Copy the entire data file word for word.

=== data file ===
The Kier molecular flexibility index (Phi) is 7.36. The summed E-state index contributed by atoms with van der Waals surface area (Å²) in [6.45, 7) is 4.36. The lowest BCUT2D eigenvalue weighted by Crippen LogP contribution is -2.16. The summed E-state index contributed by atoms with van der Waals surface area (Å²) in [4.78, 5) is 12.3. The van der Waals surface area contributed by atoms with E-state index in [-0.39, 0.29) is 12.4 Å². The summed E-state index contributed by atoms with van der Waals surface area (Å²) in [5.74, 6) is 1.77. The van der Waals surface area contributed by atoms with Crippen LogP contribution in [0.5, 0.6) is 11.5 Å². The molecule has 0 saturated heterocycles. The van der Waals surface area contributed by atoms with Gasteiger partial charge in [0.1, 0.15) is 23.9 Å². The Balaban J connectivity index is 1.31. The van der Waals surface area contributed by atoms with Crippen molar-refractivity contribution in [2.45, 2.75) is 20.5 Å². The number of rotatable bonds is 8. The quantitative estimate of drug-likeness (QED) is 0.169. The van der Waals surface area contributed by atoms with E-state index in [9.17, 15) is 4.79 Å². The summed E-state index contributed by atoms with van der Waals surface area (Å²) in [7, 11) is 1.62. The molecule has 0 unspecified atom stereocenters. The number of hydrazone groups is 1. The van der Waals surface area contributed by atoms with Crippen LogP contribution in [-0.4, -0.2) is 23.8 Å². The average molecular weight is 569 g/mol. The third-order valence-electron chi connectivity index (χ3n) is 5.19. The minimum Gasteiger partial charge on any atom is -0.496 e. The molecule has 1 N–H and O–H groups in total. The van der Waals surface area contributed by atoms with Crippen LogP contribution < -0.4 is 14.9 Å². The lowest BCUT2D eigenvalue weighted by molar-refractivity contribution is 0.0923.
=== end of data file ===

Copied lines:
The Kier molecular flexibility index (Phi) is 7.36. The summed E-state index contributed by atoms with van der Waals surface area (Å²) in [6.45, 7) is 4.36. The lowest BCUT2D eigenvalue weighted by Crippen LogP contribution is -2.16. The summed E-state index contributed by atoms with van der Waals surface area (Å²) in [4.78, 5) is 12.3. The van der Waals surface area contributed by atoms with E-state index in [-0.39, 0.29) is 12.4 Å². The summed E-state index contributed by atoms with van der Waals surface area (Å²) in [5.74, 6) is 1.77. The van der Waals surface area contributed by atoms with Crippen LogP contribution in [0.5, 0.6) is 11.5 Å². The molecule has 0 saturated heterocycles. The van der Waals surface area contributed by atoms with Gasteiger partial charge in [0.1, 0.15) is 23.9 Å². The Balaban J connectivity index is 1.31. The van der Waals surface area contributed by atoms with Crippen molar-refractivity contribution in [2.45, 2.75) is 20.5 Å². The number of rotatable bonds is 8. The quantitative estimate of drug-likeness (QED) is 0.169. The van der Waals surface area contributed by atoms with E-state index in [9.17, 15) is 4.79 Å². The summed E-state index contributed by atoms with van der Waals surface area (Å²) in [7, 11) is 1.62. The molecule has 0 unspecified atom stereocenters. The number of hydrazone groups is 1. The van der Waals surface area contributed by atoms with Crippen LogP contribution in [-0.4, -0.2) is 23.8 Å². The average molecular weight is 569 g/mol. The third-order valence-electron chi connectivity index (χ3n) is 5.19. The minimum Gasteiger partial charge on any atom is -0.496 e. The molecule has 1 N–H and O–H groups in total. The van der Waals surface area contributed by atoms with Crippen LogP contribution < -0.4 is 14.9 Å². The lowest BCUT2D eigenvalue weighted by molar-refractivity contribution is 0.0923.